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SuperFood of the Week- Carrots

By February 27, 2017Super Foods

Nothing is cuter than a snow white bunny. What does every snow white bunny need to complete its ensemble?

Carrots! Carrots! Carrots!

The carrot (Daucus carota subsp. sativus) is a root vegetable, usually orange in color, though purple, black, red, white, and yellow varieties exist. Carrots are a domesticated form of the wild carrot, Daucus carota, native to Europe and southwestern Asia. The plant probably originated in Persia and originally cultivated for its leaves and seeds. The most commonly eaten part of the plant is the taproot, although the greens are sometimes eaten as well.

The health benefits of carrots include reduced cholesterol, prevention from heart attacks, warding off of certain cancers, and reducing the signs of premature aging. Furthermore, carrots have the ability to increase the health of your skin, boost the immune system, improve digestion, increase cardiovascular health, detoxify the body, and boost oral health in a variety of ways. Watch for the newsflash below!

The roots contain high quantities of alpha and beta-carotene, and are a good source of vitamin  K and vitamin B6, but the belief that eating carrots improves night vision is a myth put forward by the British in World War II to mislead the enemy about their military capabilities. But note: studies show they can improve macular degeneration.

Most of the benefits of carrots can be attributed to their beta-carotene and fiber content. This root vegetable is also a good source of antioxidant agents. Furthermore, carrots are rich in vitamin A, Vitamin C, Vitamin K, vitamin B8, pantothenic acid, folate, potassium, iron, copper, and manganese. Carrots contain just 44 calories per 100gm.

Blood Pressure: Next time you start getting riled up about something and your blood begins to boil, eat a carrot! Carrots are rich sources of potassium, which is a vasodilator and can relax the tension in your blood vessels and arteries, thereby increasing blood flow and circulation, boosting organ function throughout the body and reducing the stress on the cardiovascular system. High blood pressure is also directly linked to atherosclerosis, strokes, and heart attacks, so this is yet another heart-healthy aspect of carrots! The coumarin found in carrots also has been linked to reducing hypertension and protecting your heart health. Little heart helpers- these guys are amazing!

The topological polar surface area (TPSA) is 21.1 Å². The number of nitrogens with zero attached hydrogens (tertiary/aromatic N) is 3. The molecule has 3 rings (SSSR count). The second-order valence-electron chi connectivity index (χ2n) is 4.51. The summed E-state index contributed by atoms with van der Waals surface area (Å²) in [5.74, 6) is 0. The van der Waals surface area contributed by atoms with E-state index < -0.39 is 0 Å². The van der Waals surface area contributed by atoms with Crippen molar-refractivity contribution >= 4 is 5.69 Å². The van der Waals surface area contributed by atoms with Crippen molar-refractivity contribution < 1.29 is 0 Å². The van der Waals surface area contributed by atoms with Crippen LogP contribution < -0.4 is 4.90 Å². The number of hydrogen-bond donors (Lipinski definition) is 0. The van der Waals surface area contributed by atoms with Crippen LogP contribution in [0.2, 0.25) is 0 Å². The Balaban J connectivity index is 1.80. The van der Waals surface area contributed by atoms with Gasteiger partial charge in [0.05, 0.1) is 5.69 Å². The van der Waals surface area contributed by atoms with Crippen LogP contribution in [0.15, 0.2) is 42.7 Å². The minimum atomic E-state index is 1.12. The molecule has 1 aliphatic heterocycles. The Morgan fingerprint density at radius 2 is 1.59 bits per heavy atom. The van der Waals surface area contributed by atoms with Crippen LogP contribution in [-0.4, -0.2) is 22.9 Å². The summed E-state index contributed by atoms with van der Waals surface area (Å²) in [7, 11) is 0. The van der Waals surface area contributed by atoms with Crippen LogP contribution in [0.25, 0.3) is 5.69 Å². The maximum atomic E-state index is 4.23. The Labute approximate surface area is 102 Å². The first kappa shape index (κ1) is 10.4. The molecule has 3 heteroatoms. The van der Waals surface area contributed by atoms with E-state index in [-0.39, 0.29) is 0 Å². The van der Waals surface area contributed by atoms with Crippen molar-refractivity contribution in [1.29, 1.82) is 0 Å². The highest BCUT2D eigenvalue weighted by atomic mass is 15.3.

Immune Booster:  Carrots contain a number of antiseptic and antibacterial abilities that make it ideal for boosting the immune system. Not only that, carrots are a rich source of vitamin C, which stimulates the activity of white blood cells and is one of the most important elements in the human immune system.

Digestion: Carrots, like most vegetables, have significant amounts of dietary fiber in those orange roots, and fiber is one of the most important elements in maintaining good digestive health. Fiber adds bulk to stool, which helps it to pass smoothly through the digestive tract, and it also stimulates peristaltic motion and the secretion of gastric juices. Altogether, this reduces the severity of conditions like constipation and protects your colon and stomach from various serious illnesses, including colorectal cancer. Fiber also boosts heart health by helping to eliminate excess LDL cholesterol from the walls of arteries and blood vessels.

Prevents Cancer: Beta-carotene consumption has been linked to a reduced risk of several cancers, notably lung cancer. British researchers discovered that increasing beta-carotene consumption from 1.7 to 2.7 milligrams per day reduced lung cancer risk by more than 40 percent. The average carrot contains about three milligrams of beta-carotene.

Stroke: Eating a carrot every day reduces the risk of stroke.  Many studies have strengthened the belief in the “carrot effect” on the brain. Studies conducted on stroke patients revealed that those with highest levels of beta-carotene had the highest survival rate. Go brain juice!

Diabetes: Carrots are good for blood sugar regulation due to the presence of carotenoids in this delicious vegetable. Carotenoids inversely affect insulin resistance and thus lower blood sugar, thereby helping diabetic patients live a normal, healthy life. They also regulate the amount of insulin and glucose that is being used and metabolized by the body, providing a more even and healthy fluctuation for diabetic patients.

I could spend days talking about the attributes of the carrot but the most important reason to eat them?

They taste great, are pretty to look at and if bunnies like them they have to be amazing!

You can have some of these awesome vegetables this week here at Cuisine for Healing but you better hurry!

Try our Spanish Stewed Chicken Brown Rice and Carrots or Baked Salmon, Brown Rice with Zucchini, Carrots

 

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